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Genetic Testing in Hirschsprung Disease
2015-04-14
 
 
Genetic Testing in Hirschsprung Disease

Contributed by Sarah K Harm, MD and Jeffrey A Kant, MD, PhD




PATIENT HISTORY

The patient is a nine month old Caucasian boy who, as a newborn, failed to pass meconium prior to his 48 hour discharge from the hospital. He was the product of an uncomplicated, term pregnancy. He went on to develop chronic constipation and was clinically diagnosed with Hirschsprung disease. Biopsies were performed and the clinical diagnosis of Hirschsprung disease was pathologically confirmed by intestinal aganlionosis involving only the rectosigmoid colon (i.e. short-segment disease). The patient had no other congenital anomalies and there was no family history of Hirschsprung disease so he was therefore classified as a case of isolated Hirschsprung disease.

What genetic testing, if any, would you perform first to support the diagnosis of Hirschsprung disease?

ANSWER

RET gene testing (exons 2, 3, 5, 6, 9, 10, 12, 13 & 17)

EXPLANATION

Inactivating mutations of the RET gene, located on chromosome 10q11.2, are associated with Hirschsprung disease. The RET gene encodes a receptor tyrosine kinase expressed primarily in neural crest and urogenital precursor cells. [1] Disease-associated mutations have been identified scattered throughout the gene; however, most commonly are found in exons 2, 3, 5, 6, 9, 10, 12, 13 & 17. [2,3] Most mutations are missense or nonsense codon changes. A few splice-site mutations have been reported as well as large and small deletions.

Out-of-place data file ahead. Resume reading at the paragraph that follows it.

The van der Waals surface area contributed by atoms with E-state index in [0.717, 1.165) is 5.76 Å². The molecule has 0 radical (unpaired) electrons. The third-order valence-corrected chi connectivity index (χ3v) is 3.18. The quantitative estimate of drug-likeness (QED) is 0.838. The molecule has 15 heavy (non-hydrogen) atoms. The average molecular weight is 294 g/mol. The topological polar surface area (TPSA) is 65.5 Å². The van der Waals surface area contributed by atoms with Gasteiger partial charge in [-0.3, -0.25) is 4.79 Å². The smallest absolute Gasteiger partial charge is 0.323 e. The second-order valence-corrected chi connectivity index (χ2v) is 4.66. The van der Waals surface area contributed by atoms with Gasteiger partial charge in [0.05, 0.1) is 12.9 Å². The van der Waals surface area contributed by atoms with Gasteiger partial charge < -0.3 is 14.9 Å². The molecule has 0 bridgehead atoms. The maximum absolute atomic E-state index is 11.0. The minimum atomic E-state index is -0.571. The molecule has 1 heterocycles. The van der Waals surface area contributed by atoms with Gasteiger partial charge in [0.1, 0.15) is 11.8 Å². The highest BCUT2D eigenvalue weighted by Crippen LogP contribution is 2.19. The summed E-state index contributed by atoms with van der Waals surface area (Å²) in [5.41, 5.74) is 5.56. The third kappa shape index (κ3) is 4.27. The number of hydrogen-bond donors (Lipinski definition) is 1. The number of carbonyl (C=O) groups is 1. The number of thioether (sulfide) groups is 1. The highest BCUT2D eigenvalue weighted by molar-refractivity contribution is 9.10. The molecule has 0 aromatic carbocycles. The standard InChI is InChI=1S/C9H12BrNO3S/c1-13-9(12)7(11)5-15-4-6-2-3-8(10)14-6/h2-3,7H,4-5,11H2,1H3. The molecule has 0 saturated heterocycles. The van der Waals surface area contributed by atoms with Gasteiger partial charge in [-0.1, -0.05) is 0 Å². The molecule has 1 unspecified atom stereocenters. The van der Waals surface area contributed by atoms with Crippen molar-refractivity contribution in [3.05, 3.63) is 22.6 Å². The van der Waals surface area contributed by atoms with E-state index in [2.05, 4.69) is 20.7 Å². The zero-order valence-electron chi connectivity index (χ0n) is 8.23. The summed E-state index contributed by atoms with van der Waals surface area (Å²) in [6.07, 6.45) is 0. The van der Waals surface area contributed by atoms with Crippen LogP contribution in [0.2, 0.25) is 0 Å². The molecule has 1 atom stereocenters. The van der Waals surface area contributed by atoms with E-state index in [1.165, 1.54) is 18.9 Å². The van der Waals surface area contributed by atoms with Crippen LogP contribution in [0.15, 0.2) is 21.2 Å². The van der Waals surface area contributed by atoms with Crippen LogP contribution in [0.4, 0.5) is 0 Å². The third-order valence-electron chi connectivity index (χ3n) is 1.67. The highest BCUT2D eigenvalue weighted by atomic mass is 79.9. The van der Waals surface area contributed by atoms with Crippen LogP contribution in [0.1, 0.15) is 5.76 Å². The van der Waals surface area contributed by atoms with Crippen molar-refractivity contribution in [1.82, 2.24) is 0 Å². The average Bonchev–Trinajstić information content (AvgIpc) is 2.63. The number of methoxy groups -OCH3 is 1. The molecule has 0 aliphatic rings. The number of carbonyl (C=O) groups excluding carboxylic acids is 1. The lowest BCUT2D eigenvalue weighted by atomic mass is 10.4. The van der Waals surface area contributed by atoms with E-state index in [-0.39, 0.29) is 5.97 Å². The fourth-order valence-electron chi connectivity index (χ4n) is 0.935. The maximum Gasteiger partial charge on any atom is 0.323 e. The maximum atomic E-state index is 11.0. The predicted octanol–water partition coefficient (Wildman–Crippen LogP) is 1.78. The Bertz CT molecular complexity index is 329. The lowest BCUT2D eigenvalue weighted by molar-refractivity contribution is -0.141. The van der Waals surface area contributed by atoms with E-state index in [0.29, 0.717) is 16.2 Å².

Additional genes associated with isolated Hirschsprung disease have been identified but occur with frequencies much less than that of the RET gene [Table 1]. Although RET is the primary gene underlying Hirschsprung disease, particularly in long-segment disease, RET mutations show incomplete, sex-dependent penetrance and do not always result in the Hirschsprung phenotype. [2,3] Importantly, a negative RET mutation analysis does not rule out an underlying genetic etiology.

Table 1: Genes associated with isolated Hirschsprung disease. Adapted from GeneReviews. [4]


To see the entire case details from the University of Pittsburgh, CLICK HERE

 
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